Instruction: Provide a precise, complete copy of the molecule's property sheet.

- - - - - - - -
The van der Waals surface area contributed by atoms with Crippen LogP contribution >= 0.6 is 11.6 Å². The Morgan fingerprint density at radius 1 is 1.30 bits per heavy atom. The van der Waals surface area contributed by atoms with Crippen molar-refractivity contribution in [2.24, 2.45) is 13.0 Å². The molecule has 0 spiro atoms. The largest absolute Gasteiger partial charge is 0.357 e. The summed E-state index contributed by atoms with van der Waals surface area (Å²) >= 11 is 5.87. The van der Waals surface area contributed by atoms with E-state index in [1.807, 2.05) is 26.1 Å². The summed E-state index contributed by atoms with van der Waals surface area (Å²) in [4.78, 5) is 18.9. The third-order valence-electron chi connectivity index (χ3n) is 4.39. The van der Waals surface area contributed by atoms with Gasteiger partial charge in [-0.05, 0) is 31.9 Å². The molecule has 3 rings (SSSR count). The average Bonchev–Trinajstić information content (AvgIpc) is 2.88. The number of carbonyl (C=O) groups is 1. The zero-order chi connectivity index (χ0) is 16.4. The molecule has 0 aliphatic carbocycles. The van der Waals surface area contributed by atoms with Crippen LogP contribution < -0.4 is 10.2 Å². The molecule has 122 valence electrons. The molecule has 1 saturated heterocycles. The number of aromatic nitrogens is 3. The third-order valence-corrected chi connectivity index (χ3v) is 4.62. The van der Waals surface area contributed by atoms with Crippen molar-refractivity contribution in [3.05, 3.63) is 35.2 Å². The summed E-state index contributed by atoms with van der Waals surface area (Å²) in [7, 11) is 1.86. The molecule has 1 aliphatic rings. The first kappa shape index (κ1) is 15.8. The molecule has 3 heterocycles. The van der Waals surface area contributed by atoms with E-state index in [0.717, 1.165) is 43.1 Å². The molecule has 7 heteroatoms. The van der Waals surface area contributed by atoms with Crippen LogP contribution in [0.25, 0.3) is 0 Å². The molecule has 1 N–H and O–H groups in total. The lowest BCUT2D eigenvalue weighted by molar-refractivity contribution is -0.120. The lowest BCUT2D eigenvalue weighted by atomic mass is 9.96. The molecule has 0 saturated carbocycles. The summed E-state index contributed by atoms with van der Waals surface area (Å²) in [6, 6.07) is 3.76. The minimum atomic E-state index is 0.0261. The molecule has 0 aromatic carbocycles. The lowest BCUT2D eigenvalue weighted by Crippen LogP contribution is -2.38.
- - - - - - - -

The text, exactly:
The van der Waals surface area contributed by atoms with Crippen LogP contribution >= 0.6 is 11.6 Å². The Morgan fingerprint density at radius 1 is 1.30 bits per heavy atom. The van der Waals surface area contributed by atoms with Crippen molar-refractivity contribution in [2.24, 2.45) is 13.0 Å². The molecule has 0 spiro atoms. The largest absolute Gasteiger partial charge is 0.357 e. The summed E-state index contributed by atoms with van der Waals surface area (Å²) >= 11 is 5.87. The van der Waals surface area contributed by atoms with E-state index in [1.807, 2.05) is 26.1 Å². The summed E-state index contributed by atoms with van der Waals surface area (Å²) in [4.78, 5) is 18.9. The third-order valence-electron chi connectivity index (χ3n) is 4.39. The van der Waals surface area contributed by atoms with Gasteiger partial charge in [-0.05, 0) is 31.9 Å². The molecule has 3 rings (SSSR count). The average Bonchev–Trinajstić information content (AvgIpc) is 2.88. The number of carbonyl (C=O) groups is 1. The zero-order chi connectivity index (χ0) is 16.4. The molecule has 0 aliphatic carbocycles. The van der Waals surface area contributed by atoms with Crippen LogP contribution < -0.4 is 10.2 Å². The molecule has 122 valence electrons. The molecule has 1 saturated heterocycles. The number of aromatic nitrogens is 3. The third-order valence-corrected chi connectivity index (χ3v) is 4.62. The van der Waals surface area contributed by atoms with Crippen molar-refractivity contribution in [3.05, 3.63) is 35.2 Å². The summed E-state index contributed by atoms with van der Waals surface area (Å²) in [7, 11) is 1.86. The molecule has 1 aliphatic rings. The first kappa shape index (κ1) is 15.8. The molecule has 3 heterocycles. The van der Waals surface area contributed by atoms with E-state index in [0.717, 1.165) is 43.1 Å². The molecule has 7 heteroatoms. The van der Waals surface area contributed by atoms with Crippen LogP contribution in [0.25, 0.3) is 0 Å². The molecule has 1 N–H and O–H groups in total. The lowest BCUT2D eigenvalue weighted by molar-refractivity contribution is -0.120. The lowest BCUT2D eigenvalue weighted by atomic mass is 9.96. The molecule has 0 saturated carbocycles. The summed E-state index contributed by atoms with van der Waals surface area (Å²) in [6, 6.07) is 3.76. The minimum atomic E-state index is 0.0261. The molecule has 0 aromatic carbocycles. The lowest BCUT2D eigenvalue weighted by Crippen LogP contribution is -2.38.